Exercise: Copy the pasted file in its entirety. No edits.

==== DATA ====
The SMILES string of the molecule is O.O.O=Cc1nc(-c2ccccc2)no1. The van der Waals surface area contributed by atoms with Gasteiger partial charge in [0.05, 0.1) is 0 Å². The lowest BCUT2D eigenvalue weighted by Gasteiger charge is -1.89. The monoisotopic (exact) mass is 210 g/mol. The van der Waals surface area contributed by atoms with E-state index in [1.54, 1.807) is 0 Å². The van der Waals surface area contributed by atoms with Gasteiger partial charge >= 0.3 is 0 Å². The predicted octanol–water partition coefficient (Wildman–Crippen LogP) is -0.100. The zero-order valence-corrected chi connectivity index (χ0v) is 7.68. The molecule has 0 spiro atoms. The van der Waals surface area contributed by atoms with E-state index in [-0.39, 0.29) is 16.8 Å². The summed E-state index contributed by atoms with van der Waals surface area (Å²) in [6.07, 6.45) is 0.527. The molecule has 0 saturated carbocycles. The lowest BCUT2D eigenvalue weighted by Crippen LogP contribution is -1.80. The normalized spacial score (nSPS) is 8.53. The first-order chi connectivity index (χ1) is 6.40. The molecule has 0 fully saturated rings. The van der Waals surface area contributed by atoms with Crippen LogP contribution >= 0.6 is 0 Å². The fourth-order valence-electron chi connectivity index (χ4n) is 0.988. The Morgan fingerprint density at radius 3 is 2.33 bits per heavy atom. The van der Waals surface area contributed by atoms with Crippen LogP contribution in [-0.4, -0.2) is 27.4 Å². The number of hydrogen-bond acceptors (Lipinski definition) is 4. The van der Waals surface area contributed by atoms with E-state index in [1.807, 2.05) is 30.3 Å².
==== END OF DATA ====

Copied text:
The SMILES string of the molecule is O.O.O=Cc1nc(-c2ccccc2)no1. The van der Waals surface area contributed by atoms with Gasteiger partial charge in [0.05, 0.1) is 0 Å². The lowest BCUT2D eigenvalue weighted by Gasteiger charge is -1.89. The monoisotopic (exact) mass is 210 g/mol. The van der Waals surface area contributed by atoms with E-state index in [1.54, 1.807) is 0 Å². The van der Waals surface area contributed by atoms with Gasteiger partial charge >= 0.3 is 0 Å². The predicted octanol–water partition coefficient (Wildman–Crippen LogP) is -0.100. The zero-order valence-corrected chi connectivity index (χ0v) is 7.68. The molecule has 0 spiro atoms. The van der Waals surface area contributed by atoms with E-state index in [-0.39, 0.29) is 16.8 Å². The summed E-state index contributed by atoms with van der Waals surface area (Å²) in [6.07, 6.45) is 0.527. The molecule has 0 saturated carbocycles. The lowest BCUT2D eigenvalue weighted by Crippen LogP contribution is -1.80. The normalized spacial score (nSPS) is 8.53. The first-order chi connectivity index (χ1) is 6.40. The molecule has 0 fully saturated rings. The van der Waals surface area contributed by atoms with Crippen LogP contribution >= 0.6 is 0 Å². The fourth-order valence-electron chi connectivity index (χ4n) is 0.988. The Morgan fingerprint density at radius 3 is 2.33 bits per heavy atom. The van der Waals surface area contributed by atoms with Crippen LogP contribution in [-0.4, -0.2) is 27.4 Å². The number of hydrogen-bond acceptors (Lipinski definition) is 4. The van der Waals surface area contributed by atoms with E-state index in [1.807, 2.05) is 30.3 Å².